Whatever Arnab Goswami’s style of journalism, and it may be difficult to support it, freedom of expression is too cherished a value. As the saying goes, “I may not agree with what you have to say, but I will defend to death your right to say it.” We can also recall Thomas More’s celebrated answer to his daughter and son-in-law who wanted a man they regarded as evil to be arrested: “Yes, I’d give the Devil the benefit of law, for my own safety’s sake.” The right to life and personal liberty is the highest in the constitutional scale of values.
And real freedom is when there is freedom for the thought we hate. Bizarre events that had a chilling effect on personal freedoms unfolded and put the rule of law to severe stress and test. The arrest was illegal: made for an alleged offence the investigation into which was closed over two years ago, the closure accepted by the court but now sought to be reopened at the instance of the state government, and which is really no offence.
Nothing can be more far-fetched and outrageous than the alleged offence. It was an abuse of power that invalidates its exercise. It is perhaps not a case for just bail, but one for declaring the arrest illegal and quashing it. The manner of the arrest was equally disturbing. The delay in ensuring his liberty was inexplicable. It was then left to the Supreme Court to strike a heart-warming blow for liberty.
More than a quarter of a century ago, the Supreme Court in Jogindra Kumar v. State of UP profoundly laid down the law: No arrest can be made because it is lawful to do so. No one is liable to arrest merely on the suspicion of complicity in an offence. There must be some reasonable justification for the arrest. In the circumstances, there was no necessity or justification for the arrest.
The investigation could go on, if at all, but the arrest was totally unjustified and smacked of vendetta and was an onslaught on the rule of law. Even his being accused of abetment in this case is puerile.
The aphorism that a man’s home is his castle and that the right to be left alone is said to be the most comprehensive and most valued by civilised people symbolise the concern of the law for upholding the individual’s dignity. Personal liberty is not and cannot be the plaything of the government.
“Faith in America”, said Justice W O Douglas, “is faith in her free institutions or it is nothing”. The philosophy and ethos underlying the Indian Constitution reflects the same. The orders of the trial judge and the High Court have been discouraging and found wanting. It is the apex court that saved the day not for the victim alone, but even more for the system. Such interference with and deprivation of personal liberty of anyone from any quarter is reprehensible and should be remedied at the earliest.
There have been some protests that the listing of the case in the Supreme Court was fast-tracked. Indeed, this is what is expected in every case concerning liberty. What Lord Denning said in the very first Hamlyn Lecture, Freedom under the Law, is telling. “Whenever one of the King’s judges takes his seat, there is one application which by long tradition has priority over all others.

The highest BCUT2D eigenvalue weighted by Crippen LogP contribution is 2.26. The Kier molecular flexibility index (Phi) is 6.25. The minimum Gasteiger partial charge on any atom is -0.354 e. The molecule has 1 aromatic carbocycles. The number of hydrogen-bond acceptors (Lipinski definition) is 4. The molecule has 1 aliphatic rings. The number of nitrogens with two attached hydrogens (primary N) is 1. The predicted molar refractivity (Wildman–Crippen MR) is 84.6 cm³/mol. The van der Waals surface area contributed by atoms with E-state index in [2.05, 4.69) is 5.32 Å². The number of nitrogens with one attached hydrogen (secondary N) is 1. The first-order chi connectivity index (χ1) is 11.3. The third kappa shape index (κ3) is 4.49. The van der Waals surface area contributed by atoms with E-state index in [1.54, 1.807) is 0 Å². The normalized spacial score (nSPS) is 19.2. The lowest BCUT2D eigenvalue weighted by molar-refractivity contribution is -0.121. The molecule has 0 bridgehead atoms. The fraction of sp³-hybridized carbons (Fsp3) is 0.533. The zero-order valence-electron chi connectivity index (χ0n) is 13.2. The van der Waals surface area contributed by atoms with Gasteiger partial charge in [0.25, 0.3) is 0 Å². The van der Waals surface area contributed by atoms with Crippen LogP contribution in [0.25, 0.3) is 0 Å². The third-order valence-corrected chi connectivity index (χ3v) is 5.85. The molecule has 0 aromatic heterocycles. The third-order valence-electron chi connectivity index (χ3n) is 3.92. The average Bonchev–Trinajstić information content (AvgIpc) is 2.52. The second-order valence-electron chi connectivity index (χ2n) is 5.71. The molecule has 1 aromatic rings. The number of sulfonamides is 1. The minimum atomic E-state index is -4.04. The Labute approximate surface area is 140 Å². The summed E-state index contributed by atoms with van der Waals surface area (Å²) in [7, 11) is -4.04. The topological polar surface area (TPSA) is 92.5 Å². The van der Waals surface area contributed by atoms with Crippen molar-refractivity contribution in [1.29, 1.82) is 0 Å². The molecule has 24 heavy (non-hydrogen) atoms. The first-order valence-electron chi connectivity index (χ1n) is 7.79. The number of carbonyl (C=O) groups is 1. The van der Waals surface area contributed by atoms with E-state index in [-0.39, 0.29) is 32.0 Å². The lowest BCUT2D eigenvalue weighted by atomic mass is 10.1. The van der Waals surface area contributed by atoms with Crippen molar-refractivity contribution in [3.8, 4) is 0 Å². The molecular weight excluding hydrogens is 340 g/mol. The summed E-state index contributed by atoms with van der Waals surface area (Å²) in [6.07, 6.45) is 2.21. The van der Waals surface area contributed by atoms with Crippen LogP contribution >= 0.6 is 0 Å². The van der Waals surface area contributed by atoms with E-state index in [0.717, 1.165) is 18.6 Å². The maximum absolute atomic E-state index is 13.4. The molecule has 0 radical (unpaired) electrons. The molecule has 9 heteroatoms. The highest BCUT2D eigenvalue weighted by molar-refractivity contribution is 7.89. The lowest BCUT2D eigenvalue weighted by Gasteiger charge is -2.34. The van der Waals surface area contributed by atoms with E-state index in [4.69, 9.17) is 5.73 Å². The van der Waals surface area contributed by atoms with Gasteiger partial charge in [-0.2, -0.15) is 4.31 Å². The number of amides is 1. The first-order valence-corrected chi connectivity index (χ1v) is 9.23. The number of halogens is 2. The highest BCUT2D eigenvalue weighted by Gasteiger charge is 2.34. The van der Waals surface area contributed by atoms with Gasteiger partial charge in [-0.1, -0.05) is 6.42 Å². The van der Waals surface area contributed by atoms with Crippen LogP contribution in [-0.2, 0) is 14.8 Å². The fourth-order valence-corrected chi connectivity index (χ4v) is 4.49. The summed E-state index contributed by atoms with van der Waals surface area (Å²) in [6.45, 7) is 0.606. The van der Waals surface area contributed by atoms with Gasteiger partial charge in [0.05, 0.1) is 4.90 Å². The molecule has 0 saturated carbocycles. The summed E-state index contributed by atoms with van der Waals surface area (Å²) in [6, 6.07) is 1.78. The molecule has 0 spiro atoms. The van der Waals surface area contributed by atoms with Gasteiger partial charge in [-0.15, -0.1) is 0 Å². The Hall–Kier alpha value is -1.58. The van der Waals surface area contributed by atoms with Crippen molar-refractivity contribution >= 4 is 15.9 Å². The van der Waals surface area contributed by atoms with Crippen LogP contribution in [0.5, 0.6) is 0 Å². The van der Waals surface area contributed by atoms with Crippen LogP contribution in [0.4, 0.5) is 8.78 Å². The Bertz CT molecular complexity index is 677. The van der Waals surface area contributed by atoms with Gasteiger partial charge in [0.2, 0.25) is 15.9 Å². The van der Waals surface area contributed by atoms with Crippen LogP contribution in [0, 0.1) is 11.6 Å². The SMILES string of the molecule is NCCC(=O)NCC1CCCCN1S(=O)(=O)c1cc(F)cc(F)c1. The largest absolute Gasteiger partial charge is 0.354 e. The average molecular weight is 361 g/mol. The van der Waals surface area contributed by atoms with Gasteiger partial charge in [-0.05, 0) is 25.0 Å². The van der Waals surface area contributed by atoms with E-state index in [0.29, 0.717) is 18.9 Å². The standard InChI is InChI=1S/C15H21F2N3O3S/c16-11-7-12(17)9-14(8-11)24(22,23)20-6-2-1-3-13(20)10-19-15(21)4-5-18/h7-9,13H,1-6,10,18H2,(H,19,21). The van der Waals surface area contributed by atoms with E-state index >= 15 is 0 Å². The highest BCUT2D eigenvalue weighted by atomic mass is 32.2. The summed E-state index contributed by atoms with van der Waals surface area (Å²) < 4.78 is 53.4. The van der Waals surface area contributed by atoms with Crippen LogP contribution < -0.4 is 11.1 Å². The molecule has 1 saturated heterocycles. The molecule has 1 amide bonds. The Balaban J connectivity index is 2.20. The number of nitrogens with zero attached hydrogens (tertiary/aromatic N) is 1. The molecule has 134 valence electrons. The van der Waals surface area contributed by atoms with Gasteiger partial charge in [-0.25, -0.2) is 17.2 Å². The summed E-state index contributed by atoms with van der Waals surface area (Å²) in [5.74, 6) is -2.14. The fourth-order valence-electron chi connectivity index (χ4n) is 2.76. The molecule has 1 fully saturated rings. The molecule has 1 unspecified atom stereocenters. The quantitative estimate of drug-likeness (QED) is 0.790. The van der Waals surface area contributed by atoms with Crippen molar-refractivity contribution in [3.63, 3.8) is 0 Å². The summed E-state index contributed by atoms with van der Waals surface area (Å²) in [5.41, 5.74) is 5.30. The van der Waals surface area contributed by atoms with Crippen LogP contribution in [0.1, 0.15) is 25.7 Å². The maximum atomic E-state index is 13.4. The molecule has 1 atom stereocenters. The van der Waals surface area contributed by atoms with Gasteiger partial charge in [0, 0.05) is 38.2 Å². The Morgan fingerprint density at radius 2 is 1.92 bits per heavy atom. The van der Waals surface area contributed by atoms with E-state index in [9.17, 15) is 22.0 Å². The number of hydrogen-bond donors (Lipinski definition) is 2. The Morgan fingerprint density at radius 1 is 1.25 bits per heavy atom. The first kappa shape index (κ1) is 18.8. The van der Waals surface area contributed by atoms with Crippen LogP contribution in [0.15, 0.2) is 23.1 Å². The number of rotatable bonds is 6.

The counsel has but to say, ‘My Lord, I have an application which concerns the liberty of the subject’, and forthwith the judge will put all other matters aside and hear it. …” That there may be cases which have not been taken up and the deserving have not got their due is no reason not to applaud the present decision.
Under rule of law, the law is pre-eminent and is a check against abuse of power while under rule by law, the law can serve as an instrument for the government to suppress in a legalistic fashion. It has been rightly remarked that judges tend the gate between order and anarchy. The problem with everyone in power has been the same. The assaults on freedom keep occurring.
The ultimate guarantee for upholding the rule of law and constitutional values, protecting our liberties and enforcing constitutional limitations is the personality of the judges. The protection and enforcement of fundamental rights is both the power and the duty of the courts; the grant of appropriate remedy is not discretionary but obligatory. Eternal vigilance is the price of liberty, a vigil to be maintained as much by the people.
As has been said, “Nightfall does not come at once, nor does oppression—in both instances, there is a twilight when everything remains seemingly unchanged. It is in such twilight that we must all be aware of change in the air—however slight—lest we become unwitting victims of the darkness.” The light of the Constitution has been rekindled yet again by the Supreme Court around Diwali this year with its order of momentous significance.
A message should have gone down the hierarchy of courts and to those in power that personal liberty is sacrosanct and the courts will intervene and protect it. As former US Chief Justice C E Hughes stated, “The Republic endures and this (Supreme Court) is the symbol of its faith.” The spirit of liberty has to be the eternal flame and the court has to fulfil its role as the ‘sentinel on the qui vive’.
V Sudhish Pai (email@example.com)
Advocate and expert on constitutional law